March 26, 2013— -- The vast majority of drug busts by Border Patrol in recent years involved a U.S. citizen, bucking a public perception that couriers bringing drugs into the country are from south of the border, according to a report released on Tuesday by the Center for Investigative Reporting (CIR).
CIR found that three out of four people arrested with drugs along the U.S.-Mexico border were U.S. citizens. The center also found that four of every five busts -- 80 percent -- involved at least one U.S. citizen.
That contradicts the message that Border Patrol has been putting forward in their press releases, according to CIR:
There's no argument that Mexico-based crime organizations dominate drug smuggling into the United States. But the public message that the Border Patrol has trumpeted for much of the last decade, mainly through press releases about its seizures, has emphasized Mexican drug couriers, or mules, as those largely responsible for transporting drugs.
U.S. Customs and Border Protection, which oversees Border Patrol, told CIR that the agency issues news releases to draw attention to "noteworthy seizures," which might involve suspects hiding drugs in an unusual way or carrying a large load.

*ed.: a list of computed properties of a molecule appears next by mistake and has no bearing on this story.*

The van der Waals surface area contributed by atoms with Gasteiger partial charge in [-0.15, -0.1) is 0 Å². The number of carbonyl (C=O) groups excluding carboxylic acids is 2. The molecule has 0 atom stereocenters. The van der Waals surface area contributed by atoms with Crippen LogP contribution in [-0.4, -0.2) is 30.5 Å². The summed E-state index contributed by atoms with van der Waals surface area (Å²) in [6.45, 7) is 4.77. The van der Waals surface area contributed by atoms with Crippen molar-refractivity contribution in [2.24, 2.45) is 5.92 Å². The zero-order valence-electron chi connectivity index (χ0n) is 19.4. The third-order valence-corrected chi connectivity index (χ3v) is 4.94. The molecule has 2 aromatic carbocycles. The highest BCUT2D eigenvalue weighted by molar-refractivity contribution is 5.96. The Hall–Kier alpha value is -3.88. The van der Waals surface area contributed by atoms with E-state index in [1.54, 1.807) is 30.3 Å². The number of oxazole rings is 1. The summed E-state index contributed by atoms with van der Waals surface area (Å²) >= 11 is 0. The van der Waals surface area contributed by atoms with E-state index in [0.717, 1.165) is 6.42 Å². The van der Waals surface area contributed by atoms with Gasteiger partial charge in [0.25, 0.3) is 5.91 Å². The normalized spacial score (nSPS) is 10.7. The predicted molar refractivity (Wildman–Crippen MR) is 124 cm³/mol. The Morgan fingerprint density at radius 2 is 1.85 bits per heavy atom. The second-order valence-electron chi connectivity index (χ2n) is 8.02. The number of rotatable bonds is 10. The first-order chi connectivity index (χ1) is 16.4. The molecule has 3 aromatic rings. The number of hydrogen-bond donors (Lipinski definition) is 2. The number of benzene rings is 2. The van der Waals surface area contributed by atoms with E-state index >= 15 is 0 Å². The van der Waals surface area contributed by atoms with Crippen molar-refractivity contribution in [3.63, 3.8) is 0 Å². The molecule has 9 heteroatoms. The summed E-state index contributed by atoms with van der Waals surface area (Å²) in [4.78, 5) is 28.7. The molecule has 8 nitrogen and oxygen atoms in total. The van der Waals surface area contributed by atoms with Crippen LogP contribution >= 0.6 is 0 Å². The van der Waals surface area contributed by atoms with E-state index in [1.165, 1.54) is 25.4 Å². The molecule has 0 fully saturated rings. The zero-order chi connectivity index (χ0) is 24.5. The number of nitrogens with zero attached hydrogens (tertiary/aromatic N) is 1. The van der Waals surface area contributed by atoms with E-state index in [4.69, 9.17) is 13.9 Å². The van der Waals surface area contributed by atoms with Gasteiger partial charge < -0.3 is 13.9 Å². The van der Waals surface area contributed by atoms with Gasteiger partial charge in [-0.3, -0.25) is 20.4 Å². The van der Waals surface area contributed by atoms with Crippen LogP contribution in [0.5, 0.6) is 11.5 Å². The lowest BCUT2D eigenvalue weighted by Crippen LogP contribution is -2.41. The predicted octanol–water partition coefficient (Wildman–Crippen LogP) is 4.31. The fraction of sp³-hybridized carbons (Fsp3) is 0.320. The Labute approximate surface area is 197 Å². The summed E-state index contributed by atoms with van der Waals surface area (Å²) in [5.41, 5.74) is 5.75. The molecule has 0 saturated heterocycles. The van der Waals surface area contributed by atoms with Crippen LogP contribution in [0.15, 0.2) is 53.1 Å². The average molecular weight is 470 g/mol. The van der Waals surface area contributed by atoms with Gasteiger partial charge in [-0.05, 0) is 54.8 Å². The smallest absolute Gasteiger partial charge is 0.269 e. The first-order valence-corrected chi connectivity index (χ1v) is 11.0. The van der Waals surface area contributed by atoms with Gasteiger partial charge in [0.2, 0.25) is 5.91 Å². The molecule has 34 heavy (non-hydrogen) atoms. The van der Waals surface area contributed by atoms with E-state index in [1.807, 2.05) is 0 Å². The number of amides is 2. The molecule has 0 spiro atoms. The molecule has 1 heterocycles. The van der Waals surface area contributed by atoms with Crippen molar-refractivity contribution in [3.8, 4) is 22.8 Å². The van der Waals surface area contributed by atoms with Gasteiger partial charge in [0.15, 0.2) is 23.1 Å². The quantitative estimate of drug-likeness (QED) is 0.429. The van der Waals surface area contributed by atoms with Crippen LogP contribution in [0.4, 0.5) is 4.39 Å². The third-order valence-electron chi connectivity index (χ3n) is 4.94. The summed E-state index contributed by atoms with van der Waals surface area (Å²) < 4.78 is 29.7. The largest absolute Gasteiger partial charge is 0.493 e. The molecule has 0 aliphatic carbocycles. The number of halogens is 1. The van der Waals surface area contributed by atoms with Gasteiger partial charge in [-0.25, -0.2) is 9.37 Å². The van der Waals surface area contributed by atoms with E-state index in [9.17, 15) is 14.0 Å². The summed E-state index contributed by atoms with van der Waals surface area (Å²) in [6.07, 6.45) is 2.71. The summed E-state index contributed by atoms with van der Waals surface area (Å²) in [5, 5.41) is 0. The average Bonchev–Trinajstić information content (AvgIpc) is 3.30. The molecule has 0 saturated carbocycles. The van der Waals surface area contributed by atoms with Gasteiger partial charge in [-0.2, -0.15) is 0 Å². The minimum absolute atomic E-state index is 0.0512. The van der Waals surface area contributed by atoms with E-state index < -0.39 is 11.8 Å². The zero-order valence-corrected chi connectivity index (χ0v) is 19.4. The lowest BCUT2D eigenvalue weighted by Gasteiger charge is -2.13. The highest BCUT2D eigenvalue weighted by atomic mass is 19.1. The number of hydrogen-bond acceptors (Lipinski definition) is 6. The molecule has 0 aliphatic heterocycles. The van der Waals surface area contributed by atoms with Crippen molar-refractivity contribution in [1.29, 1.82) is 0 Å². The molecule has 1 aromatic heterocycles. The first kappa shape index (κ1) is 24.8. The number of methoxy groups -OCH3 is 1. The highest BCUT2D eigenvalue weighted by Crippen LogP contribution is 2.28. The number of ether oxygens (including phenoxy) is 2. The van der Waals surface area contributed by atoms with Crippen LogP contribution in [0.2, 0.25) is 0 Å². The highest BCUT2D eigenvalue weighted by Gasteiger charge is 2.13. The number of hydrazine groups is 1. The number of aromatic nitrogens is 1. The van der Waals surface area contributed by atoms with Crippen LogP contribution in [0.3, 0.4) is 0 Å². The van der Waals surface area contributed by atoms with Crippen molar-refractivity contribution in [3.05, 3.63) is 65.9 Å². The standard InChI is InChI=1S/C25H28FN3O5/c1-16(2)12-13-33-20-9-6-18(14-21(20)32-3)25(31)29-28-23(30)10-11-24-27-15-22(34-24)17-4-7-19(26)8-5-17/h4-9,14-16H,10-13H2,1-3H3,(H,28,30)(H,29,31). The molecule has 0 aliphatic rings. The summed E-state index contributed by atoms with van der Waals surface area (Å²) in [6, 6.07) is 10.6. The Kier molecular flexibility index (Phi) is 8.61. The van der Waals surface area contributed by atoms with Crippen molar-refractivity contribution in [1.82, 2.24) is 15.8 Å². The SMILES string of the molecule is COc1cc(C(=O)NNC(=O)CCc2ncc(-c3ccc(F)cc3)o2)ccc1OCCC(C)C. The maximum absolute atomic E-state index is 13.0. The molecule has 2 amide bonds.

The center looked at an extensive set of records -- 81,261 drug seizures between 2005 and 2011 -- but the numbers don't tell the whole story. In about half of those cases, Border Patrol agents didn't catch anyone and the drugs were abandoned, according to the report, so we don't know the identity of those smugglers. But arrests were made in more than 40,000 drug seizures over that time period, and a U.S. citizen was involved 80 percent of the time.
The data could help inform politicians working on immigration reform in the House and Senate. If U.S. citizens account for the majority of drug arrests by Border Patrol, the architects of an immigration bill may want to consider a border security strategy that takes that into account, perhaps by investing more in monitoring legal ports of entry.
The drug arrests largely involve pot. Pound-for-pound, marijuana accounted for 95 percent of the drugs seized by Border Patrol in 2011.
While the agency has focused resources on policing marijuana, polls have shown that support for marijuana legalization continues to rise. A Washington Post-ABC News poll in November 2012 found that 48 percent favored legalization and 50 percent opposed.